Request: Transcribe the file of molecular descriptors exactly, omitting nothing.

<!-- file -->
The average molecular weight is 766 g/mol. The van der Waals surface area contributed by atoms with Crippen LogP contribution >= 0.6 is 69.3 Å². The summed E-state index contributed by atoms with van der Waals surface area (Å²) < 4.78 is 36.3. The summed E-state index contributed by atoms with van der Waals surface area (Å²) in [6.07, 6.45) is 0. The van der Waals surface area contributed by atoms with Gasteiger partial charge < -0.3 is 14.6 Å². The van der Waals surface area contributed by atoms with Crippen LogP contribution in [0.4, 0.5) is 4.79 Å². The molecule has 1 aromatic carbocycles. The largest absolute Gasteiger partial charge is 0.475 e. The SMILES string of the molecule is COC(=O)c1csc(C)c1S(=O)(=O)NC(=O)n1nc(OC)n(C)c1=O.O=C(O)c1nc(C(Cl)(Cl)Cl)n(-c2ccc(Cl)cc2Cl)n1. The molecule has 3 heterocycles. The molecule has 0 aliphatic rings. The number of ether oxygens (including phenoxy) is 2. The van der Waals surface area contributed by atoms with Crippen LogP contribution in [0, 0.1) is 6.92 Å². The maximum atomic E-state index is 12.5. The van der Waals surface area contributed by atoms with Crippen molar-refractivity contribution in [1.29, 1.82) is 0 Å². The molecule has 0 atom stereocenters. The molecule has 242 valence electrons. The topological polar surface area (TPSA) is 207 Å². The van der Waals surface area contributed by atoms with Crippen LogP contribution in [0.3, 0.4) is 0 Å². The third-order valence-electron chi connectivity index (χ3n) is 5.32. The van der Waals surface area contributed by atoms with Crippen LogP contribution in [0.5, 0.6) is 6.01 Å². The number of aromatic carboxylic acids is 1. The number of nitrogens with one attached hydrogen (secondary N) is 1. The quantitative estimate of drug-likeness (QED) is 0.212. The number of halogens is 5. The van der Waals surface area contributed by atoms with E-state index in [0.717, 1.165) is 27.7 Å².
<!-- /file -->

The average molecular weight is 766 g/mol. The van der Waals surface area contributed by atoms with Crippen LogP contribution >= 0.6 is 69.3 Å². The summed E-state index contributed by atoms with van der Waals surface area (Å²) < 4.78 is 36.3. The summed E-state index contributed by atoms with van der Waals surface area (Å²) in [6.07, 6.45) is 0. The van der Waals surface area contributed by atoms with Gasteiger partial charge < -0.3 is 14.6 Å². The van der Waals surface area contributed by atoms with Crippen LogP contribution in [0.4, 0.5) is 4.79 Å². The molecule has 1 aromatic carbocycles. The largest absolute Gasteiger partial charge is 0.475 e. The SMILES string of the molecule is COC(=O)c1csc(C)c1S(=O)(=O)NC(=O)n1nc(OC)n(C)c1=O.O=C(O)c1nc(C(Cl)(Cl)Cl)n(-c2ccc(Cl)cc2Cl)n1. The molecule has 3 heterocycles. The molecule has 0 aliphatic rings. The number of ether oxygens (including phenoxy) is 2. The van der Waals surface area contributed by atoms with Crippen LogP contribution in [0, 0.1) is 6.92 Å². The maximum atomic E-state index is 12.5. The van der Waals surface area contributed by atoms with Crippen molar-refractivity contribution in [1.29, 1.82) is 0 Å². The molecule has 0 atom stereocenters. The molecule has 242 valence electrons. The topological polar surface area (TPSA) is 207 Å². The van der Waals surface area contributed by atoms with Crippen LogP contribution in [0.3, 0.4) is 0 Å². The third-order valence-electron chi connectivity index (χ3n) is 5.32. The van der Waals surface area contributed by atoms with Crippen LogP contribution in [0.5, 0.6) is 6.01 Å². The number of aromatic carboxylic acids is 1. The number of nitrogens with one attached hydrogen (secondary N) is 1. The quantitative estimate of drug-likeness (QED) is 0.212. The number of halogens is 5. The van der Waals surface area contributed by atoms with E-state index in [0.717, 1.165) is 27.7 Å².